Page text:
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To infinite and beyond: on campus writing group explores the realm of the imaginary

For some, Sci-Fi is just a channel and horror is the feeling they get when they realize they’ve slept through their alarm. But for the Writers of the Universe it is a passion.
The club, which functions as a writing group, is for science fiction, fantasy and horror enthusiasts to come share and work on their stories.

First-year student Flora Winters, who started the club, got inspiration from her experience back home in Eugene, Ore. She was a part of a writing group in her hometown and when the leader of the group had to step down, she took over.

“It was a really great experience,” Winters said. “When I moved down here, I missed meeting with writers.”

The writing group that Winters led wasn’t specifically geared toward science fiction and fantasy writers, but everyone in the group read and wrote stories in the genre.

Once she arrived to Mills, Winters was surprised by how few people she found in her English class who had similar interests; she could only find three people in a class of 15. She is upfront about the stereotypes that surround science fiction – that people who love a great science fiction novel or those who drool over a fantasy series are viewed as dorky. But Winters embraces it.

“It’s just the kind of nerd we are,” she said.

At a recent meeting, books were strewn across the table in the Orchard Meadow library where the club meets weekly. An anthology of myths sat next to a baby name collection, with a book about everyday life in Victorian-era England nearby.

Each club meeting consists of free-writing, which Winters said, “helps to really get our creative juices flowing.” During the rest of the meeting time, members talk about their ideas and do writing activities. One week, they wrote for five minutes using one word as inspiration.

The goal of the club is to produce stories for publication, which Winters presents information about each week. Every week also has a theme, which is connected to an anthology that is accepting submissions or a writing contest currently seeking submissions. The aim of this is to help writers who may be interested in getting published but don’t know how.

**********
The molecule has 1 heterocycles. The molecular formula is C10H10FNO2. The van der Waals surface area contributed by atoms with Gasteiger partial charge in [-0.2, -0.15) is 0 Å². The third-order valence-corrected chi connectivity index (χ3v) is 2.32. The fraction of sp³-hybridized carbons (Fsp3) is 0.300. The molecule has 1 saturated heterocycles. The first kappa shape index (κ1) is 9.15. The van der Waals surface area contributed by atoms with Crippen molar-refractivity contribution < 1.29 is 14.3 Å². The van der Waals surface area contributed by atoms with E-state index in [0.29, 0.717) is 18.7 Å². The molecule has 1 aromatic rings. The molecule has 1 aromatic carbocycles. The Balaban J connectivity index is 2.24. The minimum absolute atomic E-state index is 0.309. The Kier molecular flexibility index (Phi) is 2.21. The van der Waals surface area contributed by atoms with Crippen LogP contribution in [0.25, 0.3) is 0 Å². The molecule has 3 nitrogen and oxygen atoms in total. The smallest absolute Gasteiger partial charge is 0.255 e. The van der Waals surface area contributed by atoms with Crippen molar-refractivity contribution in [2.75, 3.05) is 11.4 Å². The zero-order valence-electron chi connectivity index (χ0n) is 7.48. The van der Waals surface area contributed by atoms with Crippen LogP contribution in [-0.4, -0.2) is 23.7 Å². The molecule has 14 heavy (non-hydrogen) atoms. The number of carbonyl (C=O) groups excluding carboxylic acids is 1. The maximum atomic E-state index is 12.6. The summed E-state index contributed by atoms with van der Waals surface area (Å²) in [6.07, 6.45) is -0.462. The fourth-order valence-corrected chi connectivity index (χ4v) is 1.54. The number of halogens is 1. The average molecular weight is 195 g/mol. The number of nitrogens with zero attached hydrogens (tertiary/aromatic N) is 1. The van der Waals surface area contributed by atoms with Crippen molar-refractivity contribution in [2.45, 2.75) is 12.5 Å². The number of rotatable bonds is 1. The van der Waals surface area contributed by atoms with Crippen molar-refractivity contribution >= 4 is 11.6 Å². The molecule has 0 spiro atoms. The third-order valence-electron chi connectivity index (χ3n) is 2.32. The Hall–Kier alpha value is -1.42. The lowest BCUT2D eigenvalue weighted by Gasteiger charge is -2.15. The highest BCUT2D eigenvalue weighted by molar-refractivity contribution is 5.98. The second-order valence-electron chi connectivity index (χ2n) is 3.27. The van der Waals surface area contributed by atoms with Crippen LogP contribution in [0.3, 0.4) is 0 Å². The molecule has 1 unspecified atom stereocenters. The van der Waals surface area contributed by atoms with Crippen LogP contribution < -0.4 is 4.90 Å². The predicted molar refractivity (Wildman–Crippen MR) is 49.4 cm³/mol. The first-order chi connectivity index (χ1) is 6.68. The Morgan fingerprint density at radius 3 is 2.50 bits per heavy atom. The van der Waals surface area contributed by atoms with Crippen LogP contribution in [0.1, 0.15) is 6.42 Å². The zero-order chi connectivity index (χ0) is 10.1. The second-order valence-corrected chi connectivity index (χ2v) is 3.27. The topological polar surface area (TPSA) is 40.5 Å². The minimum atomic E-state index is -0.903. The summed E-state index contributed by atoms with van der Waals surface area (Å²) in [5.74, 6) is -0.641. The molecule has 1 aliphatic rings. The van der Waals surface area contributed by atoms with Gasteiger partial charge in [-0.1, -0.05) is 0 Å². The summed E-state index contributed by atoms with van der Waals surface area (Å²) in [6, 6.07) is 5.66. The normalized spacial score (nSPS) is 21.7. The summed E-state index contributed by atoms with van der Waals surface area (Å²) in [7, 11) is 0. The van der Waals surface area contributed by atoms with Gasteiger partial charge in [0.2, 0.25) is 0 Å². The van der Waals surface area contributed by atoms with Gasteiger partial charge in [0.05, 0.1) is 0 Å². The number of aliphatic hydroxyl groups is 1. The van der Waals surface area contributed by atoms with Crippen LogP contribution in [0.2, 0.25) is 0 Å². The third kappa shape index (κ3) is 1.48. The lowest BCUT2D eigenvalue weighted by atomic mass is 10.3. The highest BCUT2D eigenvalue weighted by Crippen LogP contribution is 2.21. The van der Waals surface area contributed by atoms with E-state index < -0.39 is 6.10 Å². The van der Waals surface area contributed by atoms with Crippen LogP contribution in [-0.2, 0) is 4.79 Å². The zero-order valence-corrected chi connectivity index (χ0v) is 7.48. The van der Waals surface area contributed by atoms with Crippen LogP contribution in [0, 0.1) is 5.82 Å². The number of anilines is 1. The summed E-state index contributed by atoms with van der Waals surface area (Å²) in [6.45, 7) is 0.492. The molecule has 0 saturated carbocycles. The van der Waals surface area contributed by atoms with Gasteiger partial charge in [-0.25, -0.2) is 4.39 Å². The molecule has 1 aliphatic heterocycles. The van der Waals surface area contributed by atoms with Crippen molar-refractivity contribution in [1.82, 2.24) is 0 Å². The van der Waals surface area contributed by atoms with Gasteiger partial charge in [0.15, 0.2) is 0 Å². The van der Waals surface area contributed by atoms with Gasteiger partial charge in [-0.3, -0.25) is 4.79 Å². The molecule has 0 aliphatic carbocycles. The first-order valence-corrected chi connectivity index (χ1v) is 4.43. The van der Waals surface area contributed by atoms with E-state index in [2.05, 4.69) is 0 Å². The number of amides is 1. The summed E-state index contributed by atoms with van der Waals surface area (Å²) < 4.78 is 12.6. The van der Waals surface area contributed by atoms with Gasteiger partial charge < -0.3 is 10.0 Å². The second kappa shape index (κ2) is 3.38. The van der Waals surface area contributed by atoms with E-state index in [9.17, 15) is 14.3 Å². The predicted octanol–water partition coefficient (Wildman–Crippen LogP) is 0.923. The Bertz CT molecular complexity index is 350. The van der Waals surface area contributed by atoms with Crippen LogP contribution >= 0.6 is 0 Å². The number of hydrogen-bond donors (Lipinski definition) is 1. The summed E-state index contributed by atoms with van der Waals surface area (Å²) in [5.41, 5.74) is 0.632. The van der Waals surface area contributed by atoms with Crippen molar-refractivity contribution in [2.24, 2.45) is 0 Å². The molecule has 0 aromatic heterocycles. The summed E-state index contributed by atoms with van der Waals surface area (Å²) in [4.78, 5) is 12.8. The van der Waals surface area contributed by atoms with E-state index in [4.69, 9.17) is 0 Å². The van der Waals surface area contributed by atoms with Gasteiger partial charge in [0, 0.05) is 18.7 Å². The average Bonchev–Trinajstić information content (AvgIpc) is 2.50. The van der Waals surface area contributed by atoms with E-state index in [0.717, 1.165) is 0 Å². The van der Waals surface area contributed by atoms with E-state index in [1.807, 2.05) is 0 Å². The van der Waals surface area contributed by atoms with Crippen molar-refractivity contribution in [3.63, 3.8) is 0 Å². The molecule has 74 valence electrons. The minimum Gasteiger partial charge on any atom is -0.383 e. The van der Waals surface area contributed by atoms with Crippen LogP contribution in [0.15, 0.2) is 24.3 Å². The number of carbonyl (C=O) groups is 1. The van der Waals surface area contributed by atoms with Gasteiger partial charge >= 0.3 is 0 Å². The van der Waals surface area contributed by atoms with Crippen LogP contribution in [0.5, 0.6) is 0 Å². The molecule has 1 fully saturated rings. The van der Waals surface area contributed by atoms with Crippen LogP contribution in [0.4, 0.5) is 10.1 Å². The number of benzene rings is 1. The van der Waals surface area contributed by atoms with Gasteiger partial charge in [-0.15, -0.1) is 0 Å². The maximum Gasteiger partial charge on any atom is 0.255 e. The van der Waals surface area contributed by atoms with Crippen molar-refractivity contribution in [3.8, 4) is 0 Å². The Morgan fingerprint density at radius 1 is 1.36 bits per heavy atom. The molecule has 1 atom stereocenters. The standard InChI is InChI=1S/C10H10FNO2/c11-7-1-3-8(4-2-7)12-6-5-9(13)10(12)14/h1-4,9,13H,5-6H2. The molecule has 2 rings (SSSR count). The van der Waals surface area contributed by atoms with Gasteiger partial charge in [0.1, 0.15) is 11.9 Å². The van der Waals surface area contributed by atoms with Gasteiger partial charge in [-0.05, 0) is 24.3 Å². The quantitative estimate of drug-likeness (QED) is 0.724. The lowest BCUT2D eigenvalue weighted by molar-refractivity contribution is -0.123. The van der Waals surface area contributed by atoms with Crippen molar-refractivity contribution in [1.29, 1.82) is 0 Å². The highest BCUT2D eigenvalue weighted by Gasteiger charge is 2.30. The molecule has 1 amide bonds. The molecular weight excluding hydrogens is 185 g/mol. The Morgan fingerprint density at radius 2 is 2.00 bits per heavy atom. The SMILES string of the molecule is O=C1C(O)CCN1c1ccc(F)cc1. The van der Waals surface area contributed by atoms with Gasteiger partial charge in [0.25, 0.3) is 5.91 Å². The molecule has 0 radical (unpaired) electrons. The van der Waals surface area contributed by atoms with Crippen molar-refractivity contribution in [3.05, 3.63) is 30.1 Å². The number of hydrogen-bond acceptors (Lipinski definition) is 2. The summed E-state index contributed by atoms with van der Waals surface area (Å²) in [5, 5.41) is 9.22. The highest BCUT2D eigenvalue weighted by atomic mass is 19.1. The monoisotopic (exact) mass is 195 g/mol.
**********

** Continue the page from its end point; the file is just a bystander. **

At club meetings, it seems almost no topic is off limits. They have talked about finding hidden meanings in character names and about writing sex scenes. Just don’t mention the Twilight series – it elicited a groan from everyone. First-year Stephanie Scerra launched into a story about how she picked up the first Twilight book when it had just come out before the hysteria surrounding it had begun.

Winters agreed and said, “I love the series, but not the hype.”

Still, the Writers of the Universe aren’t against fame. Many club members admitted that every writer wants their books to be read. Who wouldn’t want their work to be on a best-seller list?

This topic sparked a conversation about another stereotype: that writers are unable to sustain themselves on the revenue of the writing alone. Shoshana Burda, a sophomore, said that she is resentful of people who don’t think writing can make someone money.

“If you have a good series, then you’re done,” her club-mate Scerra said, mentioning the famous Goosebumps series written by R.L. Stine.

But for club member and first year Megan Stephens, writing is a form of meditation. “Writing is just sort of an escape from reality for me,” she said.

The sense of escaping reality is paramount to the writing of science fiction and fantasy. Just one glance at the list of anthologies makes that clear. This week, it’s Blade Red Dark Pages and next there’s Trafficking in Magic/Magicking in Traffic, No One Can Hear You Scream and Mermaids and Sea Monsters. Club members say it’s the sheer amount of possibilities that are so attractive about the genre.

“It’s not just Star Wars and Star Trek and Firefly,” Burda said, talking about the more mainstream science fiction franchises. Though Winters, a few seats away, mentioned her obsession with Buffy the Vampire Slayer and admitted, “mainstream is sometimes good.”

Before each meeting, members’ stories are e-mailed out so they can be workshopped and discussed during the week. Winters sees workshopping as an essential part of the club.

“It’s a really important part of a writing group,” she said. “The real purpose of the club is just to help each other grow.”

Other club members agree.

“Writers need some form of critique to get better,” said Scerra.

Winters is looking forward to the future of the club and has high hopes for its members.

“I hope everyone gets published,” she said. “But mostly, I hope that they all discover that they love writing and want to do it forever.”

For some members, it’s exciting just to have a chance to write what they love. Burda said being a part of a writing group gives her that chance.

“When you’re taking two English classes, you need an excuse to write.”

Academic writing is not the same as the writing they do by choice. Some members make it sound almost like a guilty pleasure, while Stephens says that she always has to be writing, which is why she signs up for writing classes every summer.

Winters said that she tries different kinds of writing, but it always goes back to fantasy.

“I try to write straight fiction – but then someone gets eaten by a dragon,” she said, laughing as Burda gave her a high-five. There were nods of recognition and agreement all around.

“Fantasy happens,” Burda said.